Organisations tend to justify the commercial extraction of your data by saying it is used to give you a better shopping experience. In the DeliveryDemon’s experience, most people are capable of making their own shopping decisions. And targeted marketing models are usually based on such unsophisticated assumptions that random recommendations may well be as effective as their targeted suggestions. The only exception the DeliveryDemon has noticed is in the case of small specialist organisations whose principals have a great deal in common with their customer base.

So who’s making money out of you? And are they paying you for the value they get from you?

Delivering Spurious Accuracy, Demanding Constant Attention

November 10, 2009

The DeliveryDemon did a double-take. The hospital receptionist had actually offered a follow-up appointment time of 8.48 a.m. Not 8.45, not 8.50, 8.48 precisely!

Great efforts were made to get the patient to hospital for the prescribed minute. As the seconds clicked by, the DeliveryDemon gazed at the white blocks on the bilious yellow screen, idly wondering whether the developers were aware that the inability to distinguish between yellow and white is a common form of colour blindness. The clock ticked over to 8.48…… Nothing happened! At 8.55 the appointment pinged up for its allotted 3 seconds then disappeared into the ether, never to re-appear.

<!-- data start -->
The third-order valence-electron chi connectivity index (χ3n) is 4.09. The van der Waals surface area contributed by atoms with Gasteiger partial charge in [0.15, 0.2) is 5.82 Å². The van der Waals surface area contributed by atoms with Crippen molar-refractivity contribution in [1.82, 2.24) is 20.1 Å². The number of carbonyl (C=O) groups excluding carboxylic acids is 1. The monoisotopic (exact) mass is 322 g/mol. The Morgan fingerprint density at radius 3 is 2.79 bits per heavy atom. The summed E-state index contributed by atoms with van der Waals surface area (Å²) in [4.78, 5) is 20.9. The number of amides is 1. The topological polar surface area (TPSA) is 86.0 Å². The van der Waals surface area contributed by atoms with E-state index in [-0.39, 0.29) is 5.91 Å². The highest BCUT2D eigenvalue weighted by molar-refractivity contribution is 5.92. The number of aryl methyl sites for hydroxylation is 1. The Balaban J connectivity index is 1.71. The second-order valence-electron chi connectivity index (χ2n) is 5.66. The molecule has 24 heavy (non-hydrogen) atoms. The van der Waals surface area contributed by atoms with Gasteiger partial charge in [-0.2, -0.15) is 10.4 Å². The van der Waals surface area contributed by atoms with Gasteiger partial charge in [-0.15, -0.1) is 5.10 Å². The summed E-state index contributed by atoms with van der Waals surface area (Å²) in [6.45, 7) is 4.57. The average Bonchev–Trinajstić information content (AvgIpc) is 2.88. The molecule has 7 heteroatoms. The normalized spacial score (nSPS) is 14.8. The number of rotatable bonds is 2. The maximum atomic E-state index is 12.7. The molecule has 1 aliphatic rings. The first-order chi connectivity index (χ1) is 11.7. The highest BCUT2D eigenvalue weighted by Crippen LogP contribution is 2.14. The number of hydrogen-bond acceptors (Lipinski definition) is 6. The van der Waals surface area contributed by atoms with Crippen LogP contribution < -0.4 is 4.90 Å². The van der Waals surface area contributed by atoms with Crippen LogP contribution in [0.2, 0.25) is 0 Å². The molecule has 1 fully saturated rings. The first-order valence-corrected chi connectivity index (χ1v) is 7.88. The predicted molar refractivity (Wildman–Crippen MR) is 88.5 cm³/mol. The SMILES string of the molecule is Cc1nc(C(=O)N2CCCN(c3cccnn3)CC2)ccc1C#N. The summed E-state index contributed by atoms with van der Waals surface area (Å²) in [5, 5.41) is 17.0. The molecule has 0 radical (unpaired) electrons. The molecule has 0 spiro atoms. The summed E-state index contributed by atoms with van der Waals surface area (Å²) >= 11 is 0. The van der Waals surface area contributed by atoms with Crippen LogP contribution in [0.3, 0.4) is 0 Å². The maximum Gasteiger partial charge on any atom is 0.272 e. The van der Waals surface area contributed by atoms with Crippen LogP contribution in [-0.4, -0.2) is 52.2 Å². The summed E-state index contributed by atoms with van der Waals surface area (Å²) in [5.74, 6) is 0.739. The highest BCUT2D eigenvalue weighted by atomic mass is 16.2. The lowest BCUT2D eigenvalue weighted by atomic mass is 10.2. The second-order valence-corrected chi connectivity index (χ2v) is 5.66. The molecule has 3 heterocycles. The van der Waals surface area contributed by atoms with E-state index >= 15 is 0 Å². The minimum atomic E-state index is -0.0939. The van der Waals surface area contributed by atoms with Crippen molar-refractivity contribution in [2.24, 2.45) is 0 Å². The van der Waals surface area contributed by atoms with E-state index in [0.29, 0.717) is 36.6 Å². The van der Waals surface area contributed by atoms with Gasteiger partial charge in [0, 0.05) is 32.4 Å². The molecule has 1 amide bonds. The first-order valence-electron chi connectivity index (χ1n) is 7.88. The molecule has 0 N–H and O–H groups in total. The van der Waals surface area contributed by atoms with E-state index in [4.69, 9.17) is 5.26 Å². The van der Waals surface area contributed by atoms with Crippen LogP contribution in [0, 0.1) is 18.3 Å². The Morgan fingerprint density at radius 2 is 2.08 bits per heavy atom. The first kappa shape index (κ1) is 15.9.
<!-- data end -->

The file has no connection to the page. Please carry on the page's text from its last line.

There is a huge disconnect between the design of this system and practical reality. The underlying driver may well be a target of fitting 5 x 12 minute appointments into the hour, but that 12 minutes is an average. Pinning appointments to an exact minute means that overruns delay subsequent appointment, but nothing is gained if an appointment finishes early – an approach which increases the likelihood of targets being missed. It also invites mockery.

The mechanism for summoning patients is equally poorly conceived. It relies on the assumption that patients gaze non-stop at the single screen, waiting for their numbers to flash up for those 3 short seconds. In reality, pillars obscure the screen from some seats, and passers-by may obscure it from any position. The area, lacking sound absorption, is noisy, so any audio cue is lost. A patient with poor eyesight may need to move closer to the high-mounted screen to read it, and age or infirmity would make those 3 seconds of visibility completely inadequate. And of course real patients are chatting, reading newpapers, watching the world go by, as the clock edges beyond the allotted minutes of their appointments. That sickly yellow screen is by no means the cynosure of all eyes.